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-   -   knee damage (http://www.aikiweb.com/forums/showthread.php?t=582)

ian 02-20-2001 08:01 AM

I have trained in aikido for several years and have done tae-sebaki and irimi-tenkan excercises such that my knee often bends outwards slightly (if you do Yoshinkan aikido I'm sure you know what I mean). I have a lot of knee clicking which, strangely enough, started when I started aikido (though it may be due to running also). I have to warm up my knees before any bending, otherwise it displaces a ligament or something and is very painfull.

Recently I have tried to change my irimi-tenkan/tae-sebaki technique so that a. my front foot points directly forward and b. my knee is directly in line with my front foot and not bent out to the side. However I find doing it this way;
a. prevents me entering as deeply (as I have to spin more on my stepping in foot, and therefore can't stretch it as far forwards
b.reduces my balance (as I have to twist my leading foot on my ball, or even lift it off the ground, to enable it to line up).

The question is:
- what is your advice for effective turning without damaging my knees (is there effective turning without knee-damage?)
- should I even practise linear irimi-tenkan excercises?
- does it really matter if my knee ligaments are really bendy, of am I causing long term damage.

Any pointers would be gratefully accepted;

Ian

P.S. I read the section in aikiweb on knee injuries, but mine isn't so much of a sudden injury as a fear of future knee problems.

afwen 02-20-2001 02:23 PM

I have found that pivoting on the heels instead of on the balls of the feet takes a lot of strain off of my knees.

Of course, this change introduces a raft of related issues regarding foot placement and weight distribution.

-Alvin

mj 02-20-2001 03:18 PM

Hi Ian. I'm really sorry about your knee problem. Seriously, go to a trained sports physiotherapist who is medically trained. If you can't do that go and see your family doctor immediately! With all due respect to kidoka who post here, unless they are medically trained -and- trained specifically in sports injuries (I know it's not a sport, please don't post arguments on that line,) go to a professional. What's the difference between the two? 99% of the time a doctor will tell you to give up, but a good physio can help you go on.

mj 02-20-2001 03:20 PM

...and on and on and on... (age 37 in May)

aiki-victim 02-20-2001 05:07 PM

same problem here...
 
I have much a similar problem, although when it occurs my knee feels like its coming out of the socket! Anyways, to stop the pain I have simply had to change how I move slightly so that I do not twist the leg as I turn, removing sideways pressure on the joint. As stated above turning on the heels helps a lot!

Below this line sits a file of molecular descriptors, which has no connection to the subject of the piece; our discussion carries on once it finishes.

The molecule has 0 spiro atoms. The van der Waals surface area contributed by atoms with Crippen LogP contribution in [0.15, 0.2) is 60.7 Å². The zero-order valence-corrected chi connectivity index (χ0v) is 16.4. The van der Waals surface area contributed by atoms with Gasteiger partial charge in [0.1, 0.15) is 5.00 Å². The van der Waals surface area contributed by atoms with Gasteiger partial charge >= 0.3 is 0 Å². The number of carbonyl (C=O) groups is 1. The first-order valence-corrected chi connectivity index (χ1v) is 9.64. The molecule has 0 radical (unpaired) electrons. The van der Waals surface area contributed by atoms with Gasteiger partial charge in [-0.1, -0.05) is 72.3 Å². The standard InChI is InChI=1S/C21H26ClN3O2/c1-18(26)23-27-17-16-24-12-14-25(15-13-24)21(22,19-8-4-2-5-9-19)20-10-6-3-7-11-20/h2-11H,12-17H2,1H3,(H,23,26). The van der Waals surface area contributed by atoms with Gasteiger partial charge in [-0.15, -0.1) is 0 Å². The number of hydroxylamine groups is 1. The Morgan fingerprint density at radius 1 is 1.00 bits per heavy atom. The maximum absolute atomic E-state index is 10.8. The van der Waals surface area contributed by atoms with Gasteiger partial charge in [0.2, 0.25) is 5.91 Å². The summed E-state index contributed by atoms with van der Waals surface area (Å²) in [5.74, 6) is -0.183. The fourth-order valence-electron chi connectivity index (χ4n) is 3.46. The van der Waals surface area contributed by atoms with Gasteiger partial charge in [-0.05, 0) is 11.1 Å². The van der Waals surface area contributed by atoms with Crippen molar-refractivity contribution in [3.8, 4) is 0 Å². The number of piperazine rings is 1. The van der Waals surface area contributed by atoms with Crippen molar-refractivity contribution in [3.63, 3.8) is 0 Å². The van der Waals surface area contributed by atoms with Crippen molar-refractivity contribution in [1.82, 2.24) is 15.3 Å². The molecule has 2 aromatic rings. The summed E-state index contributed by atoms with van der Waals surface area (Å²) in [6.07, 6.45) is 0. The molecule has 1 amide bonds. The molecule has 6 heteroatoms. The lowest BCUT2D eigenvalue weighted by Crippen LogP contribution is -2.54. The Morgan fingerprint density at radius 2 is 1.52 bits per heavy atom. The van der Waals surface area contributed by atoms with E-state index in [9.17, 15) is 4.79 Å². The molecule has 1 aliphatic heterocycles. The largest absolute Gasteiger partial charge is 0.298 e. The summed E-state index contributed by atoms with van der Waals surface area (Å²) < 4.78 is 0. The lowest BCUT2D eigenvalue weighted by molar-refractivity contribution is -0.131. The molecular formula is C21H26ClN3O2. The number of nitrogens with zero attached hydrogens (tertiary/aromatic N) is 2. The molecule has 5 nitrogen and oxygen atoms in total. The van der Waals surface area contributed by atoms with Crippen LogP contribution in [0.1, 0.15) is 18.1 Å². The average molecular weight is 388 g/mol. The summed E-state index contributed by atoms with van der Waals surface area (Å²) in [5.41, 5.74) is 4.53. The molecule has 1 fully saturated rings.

andrew 02-21-2001 06:52 AM

Knee problems can be caused by muscles on either side of the knee being different strengths. See a sports doctor/physiotherapist. Just one of those odd things, like ho thigh muscles can be too strong and rip the hamstrings..
andrew

ian 02-22-2001 11:23 AM

thanks fo those replies - I will certainly try turning on the heel instead.

I had been to a knee specialist before (several years ago), and they explained various things about my knee and what was happening, as well as strengthening excercises - however they couldn't provide advice on the best way to do aikido! However, this small bit of info. may stop deterioration whilst still allowing me to turn well! (I must admit, I used to do hundreds of tae-sebakis and irimi tenkans 'till I felt dizzy - now I just do a few good ones).

Ian

akiy 02-22-2001 09:05 PM

Quote:

ian wrote:
I had been to a knee specialist before (several years ago), and they explained various things about my knee and what was happening, as well as strengthening excercises
Did you do these exercises? From people I know who have had knee problems (including needing arthoscopic surgery), they say that although the exercises are a pain and certainly not that exciting to do, they really do help...
Quote:

however they couldn't provide advice on the best way to do aikido!
Maybe you can find a physical therapist who has done or is doing aikido?

Another way you can approach this is by looking at some movement therapies like Feldenkrais or Alexander Technique. I've been meaning to look into Feldenkrais myself...

-- Jun

rmt 03-02-2001 04:18 AM

If you go to the archives on the takemusu Aiki association pageyou will find a long article about knee injuries which you might find useful.

http://www.aikidoaus.com.au/dojo/index.htm

Richard

P.S. Hope everything works out well.


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